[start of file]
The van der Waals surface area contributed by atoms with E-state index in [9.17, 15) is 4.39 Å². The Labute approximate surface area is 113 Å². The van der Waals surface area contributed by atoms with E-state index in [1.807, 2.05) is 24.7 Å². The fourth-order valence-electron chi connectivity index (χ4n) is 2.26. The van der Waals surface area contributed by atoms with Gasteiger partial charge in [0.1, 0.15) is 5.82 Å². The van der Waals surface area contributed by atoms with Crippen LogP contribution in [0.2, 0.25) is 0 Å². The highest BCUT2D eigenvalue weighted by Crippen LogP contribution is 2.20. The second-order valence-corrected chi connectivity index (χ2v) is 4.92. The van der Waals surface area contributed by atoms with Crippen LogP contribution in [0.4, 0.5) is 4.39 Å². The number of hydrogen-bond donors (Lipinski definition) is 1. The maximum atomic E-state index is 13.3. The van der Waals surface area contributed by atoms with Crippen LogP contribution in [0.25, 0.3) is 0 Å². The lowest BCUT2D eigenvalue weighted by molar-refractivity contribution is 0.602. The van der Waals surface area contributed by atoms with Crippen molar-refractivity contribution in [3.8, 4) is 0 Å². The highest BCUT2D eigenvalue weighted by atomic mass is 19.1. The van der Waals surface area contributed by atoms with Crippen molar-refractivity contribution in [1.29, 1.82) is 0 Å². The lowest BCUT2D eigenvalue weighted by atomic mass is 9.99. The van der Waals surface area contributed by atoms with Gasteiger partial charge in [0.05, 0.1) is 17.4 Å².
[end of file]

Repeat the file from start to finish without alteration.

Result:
The van der Waals surface area contributed by atoms with E-state index in [9.17, 15) is 4.39 Å². The Labute approximate surface area is 113 Å². The van der Waals surface area contributed by atoms with E-state index in [1.807, 2.05) is 24.7 Å². The fourth-order valence-electron chi connectivity index (χ4n) is 2.26. The van der Waals surface area contributed by atoms with Gasteiger partial charge in [0.1, 0.15) is 5.82 Å². The van der Waals surface area contributed by atoms with Crippen LogP contribution in [0.2, 0.25) is 0 Å². The highest BCUT2D eigenvalue weighted by Crippen LogP contribution is 2.20. The second-order valence-corrected chi connectivity index (χ2v) is 4.92. The van der Waals surface area contributed by atoms with Crippen LogP contribution in [0.4, 0.5) is 4.39 Å². The number of hydrogen-bond donors (Lipinski definition) is 1. The maximum atomic E-state index is 13.3. The van der Waals surface area contributed by atoms with Crippen LogP contribution in [0.25, 0.3) is 0 Å². The lowest BCUT2D eigenvalue weighted by molar-refractivity contribution is 0.602. The van der Waals surface area contributed by atoms with Crippen molar-refractivity contribution in [3.8, 4) is 0 Å². The highest BCUT2D eigenvalue weighted by atomic mass is 19.1. The van der Waals surface area contributed by atoms with Crippen molar-refractivity contribution in [1.29, 1.82) is 0 Å². The lowest BCUT2D eigenvalue weighted by atomic mass is 9.99. The van der Waals surface area contributed by atoms with Gasteiger partial charge in [0.05, 0.1) is 17.4 Å².